Opening Reception: Thurs., September 13 @ 6:00-8:00 p.m.
September 14–October 28, 2018
855 Commonwealth AvenueTuesday–Sunday from 12 to 6 p.m.
Under a Dismal Boston Skyline examines the city as witness to intensely concentrated moments of artistic experimentation over the last several decades. The exhibition reexamines a group of practitioners working in the late 1970s and 1980s, collectively known as the Boston School. Considering resonances between this group and other iconoclastic artists working outside of Boston’s culturally conservative mainstream, the exhibition connects the Boston School to other artists in the city who have set their own terms for art, life, and community.
Taking its title from a photograph by the late Boston School artist Mark Morrisroe, Under a Dismal Boston Skyline proposes a loose lineage of artists from the late 1970s to the present, tracing affinities in materials and subject matter. With a particular focus on photography, video, and performance, the works in the exhibition challenge archetypes of identity, gender, and community. Across the decades, a rapidly changing city, at once dismal and beautiful, hostile and nurturing, cultivated Boston’s counter-cultural underground. Under the city’s skyline, and under different circumstances and time periods, the artists in this exhibition sought to represent their friends, families, haunts, homes, lovers, and selves.
Participating artists are: Art School Cheerleaders, Bobby Abate, Marilyn Arsem, David Armstrong, Creighton Baxter, Genesis Báez, Melanie Bernier, Dana Clancy, Dead Art Star, Óscar Díaz, Bonnie Donohue, Nan Goldin, Candice Camille Jackson, Maura Jasper, Cindy Kleine, Justin Lieberman, Steve Locke, Mark Morrisroe, Cobi Moules, Luther Price, Esther Solondz, Mike and Doug Starn, Gail Thacker, Shellburne Thurber, and Suara Welitoff.
The exhibition is curated by Lynne Cooney, Artistic Director, Boston University Art Galleries; Leah Triplett Harrington, Independent curator, writer, and editor; and Evan Fiveash Smith, MA Candidate, History of Art and Architecture, Boston University.
Image: © Estate of Mark Morrisroe (Ringier Collection) at Fotomuseum Winterthur, Blow Both of Us, Gail Thacker and Me, Summer, 1978/1986, Vintage chromogenic print (negative sandwich), Courtesy of ClampArt, New York City.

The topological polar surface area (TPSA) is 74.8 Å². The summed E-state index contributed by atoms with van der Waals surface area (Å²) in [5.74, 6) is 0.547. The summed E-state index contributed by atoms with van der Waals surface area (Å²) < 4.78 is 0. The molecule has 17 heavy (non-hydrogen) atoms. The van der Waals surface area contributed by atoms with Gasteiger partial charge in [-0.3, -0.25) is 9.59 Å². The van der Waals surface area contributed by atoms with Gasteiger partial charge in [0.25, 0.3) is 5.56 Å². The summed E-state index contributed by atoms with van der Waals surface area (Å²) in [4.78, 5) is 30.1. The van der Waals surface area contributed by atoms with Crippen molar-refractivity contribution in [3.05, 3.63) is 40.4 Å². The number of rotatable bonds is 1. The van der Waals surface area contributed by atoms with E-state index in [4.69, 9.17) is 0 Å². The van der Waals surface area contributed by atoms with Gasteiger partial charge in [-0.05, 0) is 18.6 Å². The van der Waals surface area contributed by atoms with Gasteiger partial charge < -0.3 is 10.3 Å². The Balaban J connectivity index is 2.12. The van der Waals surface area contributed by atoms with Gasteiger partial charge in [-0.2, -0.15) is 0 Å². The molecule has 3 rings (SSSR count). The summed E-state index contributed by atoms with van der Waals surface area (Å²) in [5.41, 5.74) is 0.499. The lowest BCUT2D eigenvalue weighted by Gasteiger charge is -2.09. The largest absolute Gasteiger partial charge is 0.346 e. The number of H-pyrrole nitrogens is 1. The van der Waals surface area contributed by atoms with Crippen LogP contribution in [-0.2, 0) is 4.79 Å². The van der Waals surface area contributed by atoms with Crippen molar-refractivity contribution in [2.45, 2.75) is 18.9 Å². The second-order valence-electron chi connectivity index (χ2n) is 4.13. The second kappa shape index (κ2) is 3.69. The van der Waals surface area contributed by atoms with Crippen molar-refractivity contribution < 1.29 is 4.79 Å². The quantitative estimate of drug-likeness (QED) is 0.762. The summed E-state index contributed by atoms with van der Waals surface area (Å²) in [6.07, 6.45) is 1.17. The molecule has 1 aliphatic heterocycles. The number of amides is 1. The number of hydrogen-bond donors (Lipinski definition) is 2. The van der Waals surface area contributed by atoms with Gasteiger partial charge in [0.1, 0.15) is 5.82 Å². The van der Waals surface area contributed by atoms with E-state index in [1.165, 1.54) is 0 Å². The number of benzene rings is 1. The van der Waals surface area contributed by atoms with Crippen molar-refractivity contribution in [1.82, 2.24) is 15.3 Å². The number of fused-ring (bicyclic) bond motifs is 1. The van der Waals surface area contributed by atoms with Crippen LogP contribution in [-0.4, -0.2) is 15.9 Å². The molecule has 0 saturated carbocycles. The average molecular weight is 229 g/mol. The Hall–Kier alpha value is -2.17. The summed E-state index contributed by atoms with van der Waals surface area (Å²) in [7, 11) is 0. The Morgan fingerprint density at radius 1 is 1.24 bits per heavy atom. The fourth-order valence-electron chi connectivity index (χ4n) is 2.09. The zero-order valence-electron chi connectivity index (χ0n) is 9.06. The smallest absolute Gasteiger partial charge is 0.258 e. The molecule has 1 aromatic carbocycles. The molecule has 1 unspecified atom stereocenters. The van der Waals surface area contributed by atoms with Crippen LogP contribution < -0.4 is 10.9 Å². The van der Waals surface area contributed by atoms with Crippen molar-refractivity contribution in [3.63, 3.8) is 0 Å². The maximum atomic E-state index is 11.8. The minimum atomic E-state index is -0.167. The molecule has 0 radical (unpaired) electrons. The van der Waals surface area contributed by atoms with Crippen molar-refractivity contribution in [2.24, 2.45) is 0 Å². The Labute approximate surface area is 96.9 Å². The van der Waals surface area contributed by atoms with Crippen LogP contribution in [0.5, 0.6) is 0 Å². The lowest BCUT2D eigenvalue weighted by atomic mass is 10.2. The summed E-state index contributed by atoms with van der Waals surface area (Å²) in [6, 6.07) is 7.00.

EVENTS & PROGRAMS:
Todd Shalom: Might
Friday, September 28, 5:00pm
Saturday, September 29, 2:00pm & 5:00pm
In this participatory walk, New York-based artist and Boston University alumnus, Todd Shalom, leads a group through a series of prompted actions across the Boston University campus. Incorporating elements of photography, performance art, acoustic ecology, activism, and poetry, participants will investigate and intervene in the daily life of the University’s campus and its variously defined communities.The walk is open to everyone and all abilities. No previous performance experience required.
Note from Todd:
I graduated from Boston University as a marketing major twenty years ago. Within a year, I started to come out––as gay and as an artist. I’m nostalgic for my past, although I wonder how college would have been had I come out sooner. Returning to campus, this walk gives closure. In Might, we will celebrate together our individual and collective uniqueness while questioning the University’s physical and psychological spaces.
The walk holds 12 people and lasts approximately 90 minutes. Reservations are required.
Creighton Baxter: For N
Friday, October 5, 6:00pm
Faye G., Jo, and James Stone Gallery
Creighton Baxter’s process begins and resolves with graphite drawings on paper that often centralize the figure as a point of origin or departure. For N is a three-hour performance that responds to the portrait of a friend. The performance’s metronome is breathing—guiding the piece into explorations of longing, closeness, and queer kinships that hold open space for trauma of the every day.
For N is co-presented by Castledrone, an artist-run gallery in Hyde Park, MA. For N is part of Baxter’s ongoing body of work, Vulnerable Evidence, supported by Castledrone in 2018 with the help of Maggie Cavallo, Anthony Palocci Jr., Tom Maio and Darren Cole.
By Any Means Necessary: Boston Artist-Run Spaces Through the Decades
Wednesday, October 24, 6:00pm
Faye G., Jo, and James Stone Gallery
Boston has long been a vibrant center for artistic experimentation, due in no small part to the artist-led spaces and organizations that have come and gone over the decades. This panel brings together organizers of alternative art spaces founded in different decades that worked outside of the city’s major cultural institutions.
- Marilyn Arsem, Founder, Mobius Inc., member of Mobius Artists Group (1975-present)
- Mike Carroll, Co-Founder, 11th Hour Gallery (1979-1981)
- Timothy Bailey, Co-Founder, Oni Gallery (1997-2005)
- Meg Rotzel, Co-founder and Director, Berwick Research Institute (2001-2012)
- Moderated by Lynne Cooney and Leah Triplett Harrington